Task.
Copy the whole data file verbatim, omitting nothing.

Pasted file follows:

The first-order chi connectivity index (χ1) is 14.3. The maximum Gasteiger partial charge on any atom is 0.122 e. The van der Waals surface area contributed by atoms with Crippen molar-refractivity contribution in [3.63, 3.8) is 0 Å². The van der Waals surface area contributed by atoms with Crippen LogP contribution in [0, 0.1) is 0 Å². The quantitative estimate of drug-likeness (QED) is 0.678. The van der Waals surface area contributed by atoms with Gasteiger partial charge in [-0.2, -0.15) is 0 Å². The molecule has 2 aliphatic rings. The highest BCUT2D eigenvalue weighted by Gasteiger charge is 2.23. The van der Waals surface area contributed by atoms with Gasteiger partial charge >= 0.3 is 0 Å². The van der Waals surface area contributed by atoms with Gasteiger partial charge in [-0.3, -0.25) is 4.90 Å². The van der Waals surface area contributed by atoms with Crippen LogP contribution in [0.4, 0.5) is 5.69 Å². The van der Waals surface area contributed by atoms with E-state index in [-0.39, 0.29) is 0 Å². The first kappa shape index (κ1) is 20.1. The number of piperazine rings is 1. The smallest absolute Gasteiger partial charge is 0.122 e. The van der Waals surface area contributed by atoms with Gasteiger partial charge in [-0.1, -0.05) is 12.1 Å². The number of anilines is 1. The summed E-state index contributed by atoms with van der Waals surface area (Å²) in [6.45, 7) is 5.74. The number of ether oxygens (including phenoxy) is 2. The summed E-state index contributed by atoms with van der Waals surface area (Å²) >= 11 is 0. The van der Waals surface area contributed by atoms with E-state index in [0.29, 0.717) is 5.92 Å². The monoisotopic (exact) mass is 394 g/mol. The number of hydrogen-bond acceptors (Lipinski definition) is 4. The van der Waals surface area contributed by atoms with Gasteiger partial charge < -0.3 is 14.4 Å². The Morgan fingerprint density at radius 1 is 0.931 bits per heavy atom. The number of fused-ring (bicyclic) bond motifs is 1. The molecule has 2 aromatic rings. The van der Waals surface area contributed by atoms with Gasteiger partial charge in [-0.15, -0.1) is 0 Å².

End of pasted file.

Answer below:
The first-order chi connectivity index (χ1) is 14.3. The maximum Gasteiger partial charge on any atom is 0.122 e. The van der Waals surface area contributed by atoms with Crippen molar-refractivity contribution in [3.63, 3.8) is 0 Å². The van der Waals surface area contributed by atoms with Crippen LogP contribution in [0, 0.1) is 0 Å². The quantitative estimate of drug-likeness (QED) is 0.678. The van der Waals surface area contributed by atoms with Gasteiger partial charge in [-0.2, -0.15) is 0 Å². The molecule has 2 aliphatic rings. The highest BCUT2D eigenvalue weighted by Gasteiger charge is 2.23. The van der Waals surface area contributed by atoms with Gasteiger partial charge >= 0.3 is 0 Å². The van der Waals surface area contributed by atoms with Gasteiger partial charge in [-0.3, -0.25) is 4.90 Å². The van der Waals surface area contributed by atoms with Crippen LogP contribution in [0.4, 0.5) is 5.69 Å². The van der Waals surface area contributed by atoms with E-state index in [-0.39, 0.29) is 0 Å². The first kappa shape index (κ1) is 20.1. The number of piperazine rings is 1. The smallest absolute Gasteiger partial charge is 0.122 e. The van der Waals surface area contributed by atoms with Gasteiger partial charge in [-0.1, -0.05) is 12.1 Å². The number of anilines is 1. The summed E-state index contributed by atoms with van der Waals surface area (Å²) in [6.45, 7) is 5.74. The number of ether oxygens (including phenoxy) is 2. The summed E-state index contributed by atoms with van der Waals surface area (Å²) >= 11 is 0. The van der Waals surface area contributed by atoms with E-state index in [0.29, 0.717) is 5.92 Å². The monoisotopic (exact) mass is 394 g/mol. The number of hydrogen-bond acceptors (Lipinski definition) is 4. The van der Waals surface area contributed by atoms with Gasteiger partial charge < -0.3 is 14.4 Å². The Morgan fingerprint density at radius 1 is 0.931 bits per heavy atom. The number of fused-ring (bicyclic) bond motifs is 1. The molecule has 2 aromatic rings. The van der Waals surface area contributed by atoms with Gasteiger partial charge in [-0.15, -0.1) is 0 Å².